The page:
Following the Broncos’ super frustrating loss Saturday night that sealed the team’s postseason fate, the crew at First and 10 @ 10 on Orange and Blue Radio considered whether it is important (to fans) for the Broncos to avoid a losing season and finish 8-8 or if losing for a better draft position might ultimately be better for the team.
And this morphed into a much more interesting conversation about what the road map should be for the Broncos’ addressing the quarterback situation down the road.
Case Keenum is about to finish a very mediocre - some would say sub-par - first season of a two-year contract. Given his salary and cap hit, it’s highly unlikely the Broncos do anything to unload Keenum in the offseason.
But after a game in which Keenum led the offense to just one touchdown (and a total of 16 points, one shy of the win) but also threw two interceptions, it is clear No. 4 is not the long-term answer - and may not even finish the 2019 season as the starter if a better young prospect could come along.
So what do the Broncos do in the 2019 Draft? The 2020 Draft? Free agency in 2020?
The way Andrew Mason sees it (check out the 15-minute mark of the broadcast), a good approach for the Broncos would be to find a quarterback in the second or third round of the 2019 Draft - like Duke’s David Jones or NC State’s Ryan Finley - and see how he might develop behind Keenum next year. And maybe if Keenum has a very average or below average year, the rookie gets the reins.
“Get them in your building, see how they’re coming along in practice and preseason, maybe they get an opportunity later on, and if they end up being the guy that shows signs of being one of those outstanding quarterbacks down the line, then you don’t have to pick a quarterback in 2020,” Mason noted. “But if they don’t show that ceiling, then you haven’t wasted too much in draft capital, you used a second day pick but then you’re still free to pick ‘that guy’ in 2020.”
Mason used Seahawks’ Russell Wilson as an example. Seattle had planned to make Matt Flynn the starting QB in 2012. And when the Seahawks came to Denver for a preseason game, Wilson played the entire second half and showed enough for coaches to deem him the starter.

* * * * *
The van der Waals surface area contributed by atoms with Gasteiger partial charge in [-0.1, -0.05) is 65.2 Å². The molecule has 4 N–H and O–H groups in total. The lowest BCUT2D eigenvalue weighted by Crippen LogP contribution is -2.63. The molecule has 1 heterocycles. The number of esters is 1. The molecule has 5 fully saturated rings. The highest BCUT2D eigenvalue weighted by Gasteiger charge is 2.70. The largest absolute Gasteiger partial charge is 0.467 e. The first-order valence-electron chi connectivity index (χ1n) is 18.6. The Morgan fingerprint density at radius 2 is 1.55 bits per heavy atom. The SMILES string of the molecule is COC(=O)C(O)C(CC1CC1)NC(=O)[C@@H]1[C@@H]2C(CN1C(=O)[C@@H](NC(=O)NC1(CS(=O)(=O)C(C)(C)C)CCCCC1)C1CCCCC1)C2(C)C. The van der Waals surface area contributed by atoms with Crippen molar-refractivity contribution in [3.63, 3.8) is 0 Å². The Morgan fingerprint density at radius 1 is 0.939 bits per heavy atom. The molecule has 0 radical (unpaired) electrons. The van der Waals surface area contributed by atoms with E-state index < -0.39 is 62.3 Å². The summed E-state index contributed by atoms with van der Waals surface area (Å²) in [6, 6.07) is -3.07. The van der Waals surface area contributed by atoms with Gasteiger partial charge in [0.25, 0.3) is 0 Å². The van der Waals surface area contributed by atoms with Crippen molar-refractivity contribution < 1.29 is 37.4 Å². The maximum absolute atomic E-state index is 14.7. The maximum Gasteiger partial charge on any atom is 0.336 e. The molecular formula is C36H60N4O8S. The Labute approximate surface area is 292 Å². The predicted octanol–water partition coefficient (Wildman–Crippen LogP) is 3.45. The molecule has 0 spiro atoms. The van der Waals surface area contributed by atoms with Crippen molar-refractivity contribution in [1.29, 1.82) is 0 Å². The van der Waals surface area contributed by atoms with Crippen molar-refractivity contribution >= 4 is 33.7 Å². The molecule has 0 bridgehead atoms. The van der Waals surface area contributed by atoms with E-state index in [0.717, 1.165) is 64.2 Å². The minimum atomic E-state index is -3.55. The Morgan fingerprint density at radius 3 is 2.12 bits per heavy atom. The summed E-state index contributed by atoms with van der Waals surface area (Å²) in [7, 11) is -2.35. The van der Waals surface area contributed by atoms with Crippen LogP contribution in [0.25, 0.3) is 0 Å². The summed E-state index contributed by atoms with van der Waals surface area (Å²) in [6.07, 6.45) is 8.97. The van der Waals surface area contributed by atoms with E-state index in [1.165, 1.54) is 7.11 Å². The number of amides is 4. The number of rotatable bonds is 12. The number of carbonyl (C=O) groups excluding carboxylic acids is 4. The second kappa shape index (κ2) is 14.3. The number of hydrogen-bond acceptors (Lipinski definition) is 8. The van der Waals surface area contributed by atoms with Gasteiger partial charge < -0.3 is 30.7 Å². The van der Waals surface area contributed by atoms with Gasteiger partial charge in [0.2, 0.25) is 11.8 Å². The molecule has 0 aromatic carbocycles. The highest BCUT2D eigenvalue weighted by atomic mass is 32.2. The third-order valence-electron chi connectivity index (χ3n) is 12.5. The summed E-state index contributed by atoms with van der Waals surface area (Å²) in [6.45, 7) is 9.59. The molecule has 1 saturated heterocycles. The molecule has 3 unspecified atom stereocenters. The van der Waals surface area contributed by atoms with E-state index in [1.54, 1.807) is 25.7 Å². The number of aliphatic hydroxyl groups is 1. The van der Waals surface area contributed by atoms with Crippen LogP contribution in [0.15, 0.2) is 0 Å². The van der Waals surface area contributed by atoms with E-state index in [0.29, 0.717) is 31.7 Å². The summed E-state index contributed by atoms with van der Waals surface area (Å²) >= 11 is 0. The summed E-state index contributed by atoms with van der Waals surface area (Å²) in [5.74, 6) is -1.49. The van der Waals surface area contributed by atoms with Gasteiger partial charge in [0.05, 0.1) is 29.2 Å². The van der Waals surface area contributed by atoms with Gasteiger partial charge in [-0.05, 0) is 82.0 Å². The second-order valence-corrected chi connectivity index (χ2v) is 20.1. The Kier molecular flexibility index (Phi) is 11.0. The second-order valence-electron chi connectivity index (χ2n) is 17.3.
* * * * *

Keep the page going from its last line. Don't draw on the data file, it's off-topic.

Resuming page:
“He ends up being beyond anyone’s expectations and seizes the job,” Mason added. “But if he hadn’t developed, the Seahawks would have just picked another young quarterback down the line.”
That approach seems to be the right one for the Broncos, Mase argues, saying the main thing is that it’s “important to have as many options as possible when planning for both short and long term.”
“Because for all the questions around the organization right now, the long-term quarterback answer is question No.1,” Mason said. “That’s the question you have to answer, and you can overcommit resources until you get that answer.”
I like Mase’s thinking because so far the quarterback class in 2019 is not looking outstanding - or at least the few good ones within the Broncos’ reach - and the Broncos have some other needs on defense that could be a good use of the first-round pick (and if you want to suggest trading Von Miller for a QB, don’t even talk to me). Looking for a potential gem on Day 2 of the draft who could either turn out to be brilliant or just “ok” would at least let the Broncos know if they must go after a QB in 2020.
But I’m curious how you would advise John Elway on the QB situation for the short or long term?
What to do about the QB in the future?
This poll is closed
Trade up as high as you need to for the best QB in the 2019 draft.
Get a solid Day 2 QB in 2019
Wait for 2020; we’ve got Case "I’m angry at myself" Keenum for another year
Free agency is the only way to go here
Trade Von M (no, just stop!)